Social games and App Center reach new milestones – Facebook shared that there are more than 235 million people playing games on Facebook.com each month, compared to 205 million during this time last year. The number of people playing games on Facebook has grown by 8.4 percent since the beginning of the year. In July, Facebook drove people to the App Store and Google Play more than 170 million times. More than 150 million people used the App Center in the past month. The new section of the site is driving 2.4 times more installs than the previous apps and games dashboard. Facebook also says users who install an app from the App Center are 35 percent more likely than the average user to return to the app the following day and 17 percent more likely to return within a week.

Facebook plans national convention presence - Facebook announced its plans to be involved in both the Republican and Democratic national conventions, including holding events about the social network and its marketing and app platform, giving conventioneers opportunities to share their experience and launching the “I’m Voting” app.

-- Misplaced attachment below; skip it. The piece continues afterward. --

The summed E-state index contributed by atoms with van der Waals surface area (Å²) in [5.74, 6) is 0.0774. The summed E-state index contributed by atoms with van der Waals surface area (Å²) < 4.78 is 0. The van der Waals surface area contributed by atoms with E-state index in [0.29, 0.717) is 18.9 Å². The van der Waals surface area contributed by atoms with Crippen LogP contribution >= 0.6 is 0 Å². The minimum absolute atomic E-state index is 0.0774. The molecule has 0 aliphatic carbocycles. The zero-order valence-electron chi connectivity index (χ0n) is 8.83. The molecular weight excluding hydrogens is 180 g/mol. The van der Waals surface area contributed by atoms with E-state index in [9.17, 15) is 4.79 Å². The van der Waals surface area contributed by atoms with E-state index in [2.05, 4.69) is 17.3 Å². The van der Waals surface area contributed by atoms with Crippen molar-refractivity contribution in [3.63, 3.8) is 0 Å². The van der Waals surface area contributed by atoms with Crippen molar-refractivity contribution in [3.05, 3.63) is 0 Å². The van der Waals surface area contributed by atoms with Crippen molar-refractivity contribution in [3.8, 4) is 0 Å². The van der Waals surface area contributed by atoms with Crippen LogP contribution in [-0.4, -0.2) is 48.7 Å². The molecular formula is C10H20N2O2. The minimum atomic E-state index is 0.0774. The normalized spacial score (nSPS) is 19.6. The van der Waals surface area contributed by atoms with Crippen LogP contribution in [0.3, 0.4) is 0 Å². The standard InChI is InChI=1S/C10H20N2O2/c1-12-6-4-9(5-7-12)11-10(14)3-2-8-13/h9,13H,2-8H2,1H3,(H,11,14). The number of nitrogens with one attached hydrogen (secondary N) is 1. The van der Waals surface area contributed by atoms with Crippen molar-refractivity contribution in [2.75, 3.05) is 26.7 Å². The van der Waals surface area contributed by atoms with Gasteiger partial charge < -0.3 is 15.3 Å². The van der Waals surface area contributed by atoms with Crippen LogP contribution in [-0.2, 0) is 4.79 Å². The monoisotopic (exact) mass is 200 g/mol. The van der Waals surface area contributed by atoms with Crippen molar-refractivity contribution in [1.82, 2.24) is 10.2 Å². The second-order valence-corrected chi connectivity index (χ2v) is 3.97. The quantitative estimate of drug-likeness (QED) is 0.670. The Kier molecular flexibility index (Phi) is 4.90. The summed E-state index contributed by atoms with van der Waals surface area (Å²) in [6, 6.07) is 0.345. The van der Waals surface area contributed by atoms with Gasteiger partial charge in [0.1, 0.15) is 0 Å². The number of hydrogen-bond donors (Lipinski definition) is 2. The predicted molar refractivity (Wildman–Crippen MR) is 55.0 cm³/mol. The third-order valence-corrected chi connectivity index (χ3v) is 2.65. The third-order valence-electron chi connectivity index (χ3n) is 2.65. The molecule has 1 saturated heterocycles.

Facebook launches payer promotion API – Facebook released a new API this week to allow social game developers to see whether a person is eligible for a “payer promotion” and then serve them with a custom unit to highlight the offer. The payer promotion, which is subsidized by Facebook, gives certain users a discount on virtual currency. Now in addition to letting users know about these promotions through TrialPay offer walls and DealSpot, developers can create their own in-game units that may increase conversion and lead players to buy more currency.

Facebook and CNN team up for U.S. presidential election initiatives

Facebook has partnered with CNN to offer apps and insights related to the 2012 U.S. presidential election, the social network announced today.

Facebook and CNN will launch an “I’m Voting” application for users to commit to vote and endorse particular candidates and issues. The Open Graph-enabled app will display users’ pledges to vote in Ticker, Timeline and News Feed, as well as in an interactive map. Facebook says the app, which will be available in English and Spanish, will serve as a “second screen” for CNN’s election coverage. CNN personalities will use the app to ask Facebook users questions throughout the election cycle and report on the results.